16. 16. CNN: New URLs Seen Over Time Copyright Uri Schonfeld, shuri.org April 2009
  17. 17. Evaluating Sitemaps Copyright Uri Schonfeld, shuri.org April 2009
  18. 18. Evaluating Sitemaps 1. Coverage and Freshness 2. How should we judge usefulness? 3. How far does a URL get in our pipeline: 1. Seen 2. Crawled 3. Unique 4. Indexed 5. Results 6. Clicked 4. UniqueCoverage = UniqueSitemaps(D) / Unique(D) 5. IndexCoverage = IndexedSitemaps(D) / Indexed(D) 6. PageRankCoverage = RankMassSitemaps(D) / RankMass(D) Copyright Uri Schonfeld, shuri.org April 2009
  19. 19. Coverage Copyright Uri Schonfeld, shuri.org April 2009
  20. 20. Coverage vs UniqueCoverage Copyright Uri Schonfeld, shuri.org April 2009
  21. 21. UniqueCoverage vs Domain Size • 46% domains have above 50% UniqueCoverage • 12% domains have 90% UniqueCoverage. Copyright Uri Schonfeld, shuri.org April 2009
  22. 22. While PageRank Coverage… Copyright Uri Schonfeld, shuri.org April 2009
  23. 23. Bang for the Buck… Copyright Uri Schonfeld, shuri.org April 2009
  24. 24. Pings and Freshness First Seen by Sitemaps • Ping: 12.7% • Non-Ping: 80.3% First Seen by Discovery • Ping: 1.5% • Non-Ping: 5.5% • 14.2% Discovered through pings. • But who saw first is independent. • Doesn't reflect the potential. Research Opportunity: Detect and ping policy • Of URLs seen by both Sitemaps and Discovery. o 78% Seen first by Sitemaps o 22% Seen first by Discovery Copyright Uri Schonfeld, shuri.org April 2009
  25. 25. Doing Both : Sitemaps and Discovery 1. New URLs and Refresh: we’ll talk new URLs. 2. You can't fetch it all ⇒ per site quota. 3.What to fetch? 4. Crawl uses some ranking. 5. What should ranking for Sitemaps URLs? 6. How to balance between them? Copyright Uri Schonfeld, shuri.org April 2009
  26. 26. Ranking URLs in Sitemaps 1. Priority: 1.Full autority to the webmaster. 2.Is not available all the time. 2. PageRank: 1. Provenly effective. 2.Not available for the truly new pages. 3.Webmasters don't have a Say at all. 3. PriorityRank: 1.Modify graph to take both into account 2.Add sitemaps as a page implicitly linked to from the root. 3.Links from Sitemaps are weighted by priority if available 4.Calculate PageRank over this modified graph. 5.Hybrid of the two previous methods . Copyright Uri Schonfeld, shuri.org April 2009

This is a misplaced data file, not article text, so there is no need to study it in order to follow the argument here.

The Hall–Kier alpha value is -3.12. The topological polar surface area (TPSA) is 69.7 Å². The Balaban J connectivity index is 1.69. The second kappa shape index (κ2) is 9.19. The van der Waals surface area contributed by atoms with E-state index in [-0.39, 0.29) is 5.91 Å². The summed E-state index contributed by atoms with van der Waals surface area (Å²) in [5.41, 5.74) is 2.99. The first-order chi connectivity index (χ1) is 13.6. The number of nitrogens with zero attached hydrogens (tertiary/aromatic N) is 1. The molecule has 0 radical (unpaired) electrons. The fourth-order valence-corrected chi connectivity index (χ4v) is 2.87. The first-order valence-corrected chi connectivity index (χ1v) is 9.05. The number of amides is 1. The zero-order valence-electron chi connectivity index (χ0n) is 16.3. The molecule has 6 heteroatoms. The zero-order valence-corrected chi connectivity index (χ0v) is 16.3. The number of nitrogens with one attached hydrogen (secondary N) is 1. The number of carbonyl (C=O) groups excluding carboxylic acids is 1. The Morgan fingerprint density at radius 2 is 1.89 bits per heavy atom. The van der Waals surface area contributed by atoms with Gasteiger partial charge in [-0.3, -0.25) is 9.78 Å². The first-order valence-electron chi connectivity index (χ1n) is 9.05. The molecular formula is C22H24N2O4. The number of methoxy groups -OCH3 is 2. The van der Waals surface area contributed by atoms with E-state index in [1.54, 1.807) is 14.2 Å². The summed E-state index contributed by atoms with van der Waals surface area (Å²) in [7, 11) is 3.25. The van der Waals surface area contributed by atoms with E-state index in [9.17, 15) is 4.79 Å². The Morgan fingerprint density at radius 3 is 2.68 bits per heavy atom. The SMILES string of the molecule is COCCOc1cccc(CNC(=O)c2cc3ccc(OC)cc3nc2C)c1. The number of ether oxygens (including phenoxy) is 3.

27. 27. Balancing the Crawl: Algorithm Simplified 1. for epoch in 0..infinity do 2. kD = kS = 1/2 1.Fetch: 1.Top kD * Quota from Discovery 2.Top kS * Quota from Sitemaps 2.Measure derivative of the utility (IndexCoverage) 3.Adjust kC and KS Copyright Uri Schonfeld, shuri.org April 2009
  28. 28. Conclusion and Future Work 1. Large scale study, real data 2. You cannot stop Discovery… yet. 3. Presented metrics for freshness and coverage. 4. Sitemaps evaluated for coverage and freshness. 5. Presented Algorithm to combine Sitemaps & Discovery 6. To Be Done 1. Good news: tons of future work 2. Duplicates not solved on web-server side either. 3. Better Pings. 4. Ranking Sitemaps URLs can be a challenge. Copyright Uri Schonfeld, shuri.org April 2009
  29. 29. Acks We wish to thank many Googlers! thank... Dennis Geels, Ori Gershony, Laramie, Madhu, Thomal, Alkis, Peter Dickman, Arup, Charlie, Nish, Rosemary, Ralph, Nikhil. Copyright Uri Schonfeld, shuri.org April 2009
  30. 30. The End Thank You! Copyright Uri Schonfeld, shuri.org April 2009

×